# Adult Numeracy, Functional Maths, and GCSE Resources

**221 resources**:

This is a Level 2 based Currency Conversion set of 4 questions with resource sheets and answers. All exchange rates resources were obtained from web sites such as The Post Office and the Bank of England.

**Editor's note**

Also provides useful practice in multiply, dividing with decimals (up to 4 decimal places); sensible rounding of answers; and extracting data from tables.

A hastily written resource (I didn’t want to have to wait another 4 years!) on Feb 29th 2020 (but can be used throughout the leap year). Covers Functional Skills (Measures) content descriptors relating to using dates and units of time. Number topics such as estimation and checking, multiplication, division, odd and even numbers, and sequences are also included. There is an emphasis is on using non-calculator written methods to convert between units of time.

This resource covers all the Functional Skills content descriptors relating to ratio and proportion. It was written with mixed L1-L2 classes in mind. I wanted to experiment with inverse proportion questions (a new topic in Reformed Functional Maths) but wanted to build up to them gradually. The questions are contextualised and problem based, with no underpinning taught, so learners will need an introduction to ratios (or a refresher) beforehand. Ratios, direct and inverse proportion are covered.

A topical resource that requires students to interpret a news infographic and calculate the difference between two times. There is also a second question for Level 2 learners on Speed, Distance, Time. As well as enabling students to practise time calculations it can lead to discussion about this controversial rail project.

**Editor's notes**

Really topical and interesting. With curriculum mapping. No answer sheet.

Challenging set of questions based on an infographic from a recent TV Licensing annual review. Aimed at L1-2 but a few questions are Entry 2/3 - there are also a couple of "stretch questions" making a bridge to GCSE. Two main topics are covered: working with very large numbers and percentages. Extracting data, equivalents and ordering decimals are also touched upon.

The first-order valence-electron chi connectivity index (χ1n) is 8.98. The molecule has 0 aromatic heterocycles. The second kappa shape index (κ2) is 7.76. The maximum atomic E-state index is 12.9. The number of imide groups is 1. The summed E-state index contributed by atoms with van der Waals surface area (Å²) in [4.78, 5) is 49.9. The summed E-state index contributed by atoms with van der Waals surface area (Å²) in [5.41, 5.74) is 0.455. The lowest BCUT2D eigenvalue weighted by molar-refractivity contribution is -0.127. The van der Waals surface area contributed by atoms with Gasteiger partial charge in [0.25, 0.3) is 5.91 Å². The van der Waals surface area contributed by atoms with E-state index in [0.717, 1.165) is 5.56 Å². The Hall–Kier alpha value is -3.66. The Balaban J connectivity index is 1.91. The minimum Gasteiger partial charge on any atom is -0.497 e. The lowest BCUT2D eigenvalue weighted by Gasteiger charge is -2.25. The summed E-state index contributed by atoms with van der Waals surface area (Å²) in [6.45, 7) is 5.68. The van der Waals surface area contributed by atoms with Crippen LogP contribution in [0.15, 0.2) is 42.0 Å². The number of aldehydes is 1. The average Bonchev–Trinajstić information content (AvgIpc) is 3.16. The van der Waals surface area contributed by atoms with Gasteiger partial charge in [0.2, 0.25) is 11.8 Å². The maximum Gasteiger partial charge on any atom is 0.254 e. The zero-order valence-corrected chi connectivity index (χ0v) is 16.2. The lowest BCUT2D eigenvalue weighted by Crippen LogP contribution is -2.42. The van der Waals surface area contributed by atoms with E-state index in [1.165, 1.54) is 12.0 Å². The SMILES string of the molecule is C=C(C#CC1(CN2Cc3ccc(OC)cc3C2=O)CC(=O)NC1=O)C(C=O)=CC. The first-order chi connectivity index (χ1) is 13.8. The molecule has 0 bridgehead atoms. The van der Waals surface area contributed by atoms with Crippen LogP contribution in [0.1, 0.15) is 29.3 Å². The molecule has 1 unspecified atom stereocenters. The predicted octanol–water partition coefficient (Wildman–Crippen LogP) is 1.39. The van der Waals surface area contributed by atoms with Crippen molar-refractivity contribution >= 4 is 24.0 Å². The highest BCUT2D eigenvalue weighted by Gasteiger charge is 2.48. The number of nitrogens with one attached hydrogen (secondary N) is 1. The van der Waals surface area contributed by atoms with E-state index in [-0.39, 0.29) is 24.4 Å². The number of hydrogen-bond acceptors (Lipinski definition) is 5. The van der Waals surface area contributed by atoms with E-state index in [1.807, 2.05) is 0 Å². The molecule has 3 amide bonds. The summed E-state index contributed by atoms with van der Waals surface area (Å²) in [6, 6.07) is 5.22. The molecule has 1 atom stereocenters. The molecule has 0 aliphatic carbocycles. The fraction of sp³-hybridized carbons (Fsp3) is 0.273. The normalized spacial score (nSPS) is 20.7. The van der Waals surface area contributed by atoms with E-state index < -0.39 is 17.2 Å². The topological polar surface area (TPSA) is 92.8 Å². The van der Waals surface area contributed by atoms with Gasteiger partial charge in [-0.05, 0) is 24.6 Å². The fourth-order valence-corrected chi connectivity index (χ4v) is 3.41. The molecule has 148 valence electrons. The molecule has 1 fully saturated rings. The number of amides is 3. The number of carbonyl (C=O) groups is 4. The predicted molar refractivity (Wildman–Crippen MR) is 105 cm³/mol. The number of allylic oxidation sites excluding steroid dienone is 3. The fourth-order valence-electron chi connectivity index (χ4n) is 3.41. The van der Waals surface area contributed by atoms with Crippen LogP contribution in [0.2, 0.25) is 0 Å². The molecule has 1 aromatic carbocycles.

Sparked after reading an article about a UK Which? report in The Guardian newspaper, and made in haste, this resource is aimed at Entry Level 3 (E3) and Level 1 (L1) learners but includes some E1-2 and L2 questions. There is no answer sheet – one *might* appear later for skillsworkshop contributors – but the teaching notes do include general marking guidance.

Large set of questions inspired by the recent (2019) 75th anniversary of the D Day Landings. Covers many aspects of the Reformed FS 2018 content such as bearings, nets, underpinning questions and non-calculator tasks.

**Editor's notes**

This is a project based on Benford's law. I had this idea after watching the Numberphile series on YouTube. This is a project based activity that involves many skills including working with large numbers, using percentages, representing data and probability.

The investigation is introduced to learners using the PPT (and optional YouTube links). Learners then split into four groups - each is given a random set of share prices [see Excel file]. Each group investigates the occurrence of numbers starting with each digit from 1 to 9.

**Editor's note**

A challenging set of L1-2 maths questions that celebrate 50 years since the first Moon landing. Covers new reformed content such as compound measures and 3 figure bearings. Plus an introductory PPT with background information and pop up answers.

**Editor's note**

Fully mapped to the new reformed Functional Maths content. **The answer sheet, which includes detailed working out and marking guidance, is only available to site contributors. Please see details within the resource.**

Whilst I designed this resource for Adult Numeracy learners, it has found much use over the years across the maths cohorts I've worked with from pre-GCSE to ESOL, and with GCSE learners.

It is in Excel format - 3 tabs for different activities and the second Excel file is the solution sheet.

The sheets are formatted to print off as A4 landscape to allow learners to have their own copies to work on.

This has always worked well as a starter activity with learners in small groups (or teams) and having a competitive edge.